Taking it to the next level, when a 911 call comes in, even before it is answered, the system automatically uses geolocating to select and notify the closest ambulance to that incoming call, he said, and sends the most efficient route to the ambulance’s navigation computer.
The choice of closest ambulance is not based on distance but on time, using historical drive times and current traffic information from the traffic sensors that MedStar taps into, Zavadsky said.
Stephen Coulston, managing principal in the Austin office of architecture firm Perkins+Will, said his company believes that design has the power to transform people and the planet for the better.
One way is technology, mobility and people, and technology, cities and people.
“We’re in Texas, so I guess we can talk about horses tied to the hitching rails, but at the end of the day it really comes down to how we typically acquired mobility in the past was … mostly through single ownership, whether we owned our own horse, or we owned our own car,” he said. “But technology in the world around us today has really transformed how we get around, right?”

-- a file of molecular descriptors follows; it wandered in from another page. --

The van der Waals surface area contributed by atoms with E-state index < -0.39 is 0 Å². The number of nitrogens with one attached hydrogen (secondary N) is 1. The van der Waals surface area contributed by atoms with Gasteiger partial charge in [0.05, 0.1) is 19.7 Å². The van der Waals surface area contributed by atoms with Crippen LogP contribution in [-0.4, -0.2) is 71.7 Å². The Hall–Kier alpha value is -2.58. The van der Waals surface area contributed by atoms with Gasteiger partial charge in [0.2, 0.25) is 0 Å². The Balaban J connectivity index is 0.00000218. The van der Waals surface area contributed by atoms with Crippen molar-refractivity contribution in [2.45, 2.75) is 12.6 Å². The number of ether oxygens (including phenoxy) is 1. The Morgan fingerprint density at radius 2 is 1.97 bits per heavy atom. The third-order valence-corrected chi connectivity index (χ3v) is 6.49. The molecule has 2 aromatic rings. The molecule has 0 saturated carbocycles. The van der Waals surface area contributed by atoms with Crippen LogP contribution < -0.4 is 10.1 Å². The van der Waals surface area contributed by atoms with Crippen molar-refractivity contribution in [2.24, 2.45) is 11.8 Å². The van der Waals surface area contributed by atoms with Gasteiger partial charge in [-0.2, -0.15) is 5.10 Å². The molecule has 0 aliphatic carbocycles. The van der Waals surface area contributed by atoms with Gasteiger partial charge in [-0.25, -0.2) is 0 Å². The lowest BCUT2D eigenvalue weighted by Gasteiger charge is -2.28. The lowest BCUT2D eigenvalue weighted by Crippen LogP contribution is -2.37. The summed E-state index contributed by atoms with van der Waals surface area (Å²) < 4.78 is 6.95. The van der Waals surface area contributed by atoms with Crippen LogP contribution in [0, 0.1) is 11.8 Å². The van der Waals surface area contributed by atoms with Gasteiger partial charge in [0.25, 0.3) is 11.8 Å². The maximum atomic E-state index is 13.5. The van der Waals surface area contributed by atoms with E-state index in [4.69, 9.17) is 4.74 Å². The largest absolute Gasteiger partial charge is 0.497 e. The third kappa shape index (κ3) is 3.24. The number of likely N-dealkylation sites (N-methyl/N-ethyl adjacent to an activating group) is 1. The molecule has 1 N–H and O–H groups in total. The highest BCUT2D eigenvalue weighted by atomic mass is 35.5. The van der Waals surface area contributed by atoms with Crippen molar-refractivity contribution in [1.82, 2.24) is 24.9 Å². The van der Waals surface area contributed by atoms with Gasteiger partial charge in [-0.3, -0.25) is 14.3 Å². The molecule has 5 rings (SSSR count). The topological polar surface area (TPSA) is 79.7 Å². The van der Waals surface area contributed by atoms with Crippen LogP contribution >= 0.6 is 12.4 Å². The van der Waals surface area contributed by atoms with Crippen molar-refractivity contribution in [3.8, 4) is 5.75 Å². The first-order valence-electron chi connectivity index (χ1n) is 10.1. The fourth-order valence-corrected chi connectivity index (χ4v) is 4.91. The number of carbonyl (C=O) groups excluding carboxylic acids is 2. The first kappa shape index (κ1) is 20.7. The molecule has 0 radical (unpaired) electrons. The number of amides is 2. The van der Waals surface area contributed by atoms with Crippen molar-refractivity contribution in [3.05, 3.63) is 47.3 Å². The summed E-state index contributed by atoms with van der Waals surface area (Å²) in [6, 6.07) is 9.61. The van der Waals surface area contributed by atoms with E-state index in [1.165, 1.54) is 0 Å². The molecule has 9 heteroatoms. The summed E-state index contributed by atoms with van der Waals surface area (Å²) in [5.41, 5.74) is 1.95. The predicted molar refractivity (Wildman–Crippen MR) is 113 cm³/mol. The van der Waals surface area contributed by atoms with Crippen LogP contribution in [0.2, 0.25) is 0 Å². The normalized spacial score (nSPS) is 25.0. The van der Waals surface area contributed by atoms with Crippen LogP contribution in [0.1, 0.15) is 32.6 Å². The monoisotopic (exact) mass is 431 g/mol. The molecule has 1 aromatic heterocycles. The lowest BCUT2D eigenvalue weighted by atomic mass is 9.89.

In the future, a traveler can ask on a smart phone for the best choice for getting from here to there, and integrated technology might say by bicycle because of a train derailment or some other problem.
Coulston said that in the Greater Los Angeles area, people spend on average 104 hours a year in traffic congestion and the Southern California Association of Governments (SCAG) is trying to attack that problem.
“We decided let’s take a look in collaboration and in partnership with Perkins and Will and [transit consulting firm] Nelson/Nygaard and with Lyft to think about how design could have an influence on changing that environment in the future,” Coulston said.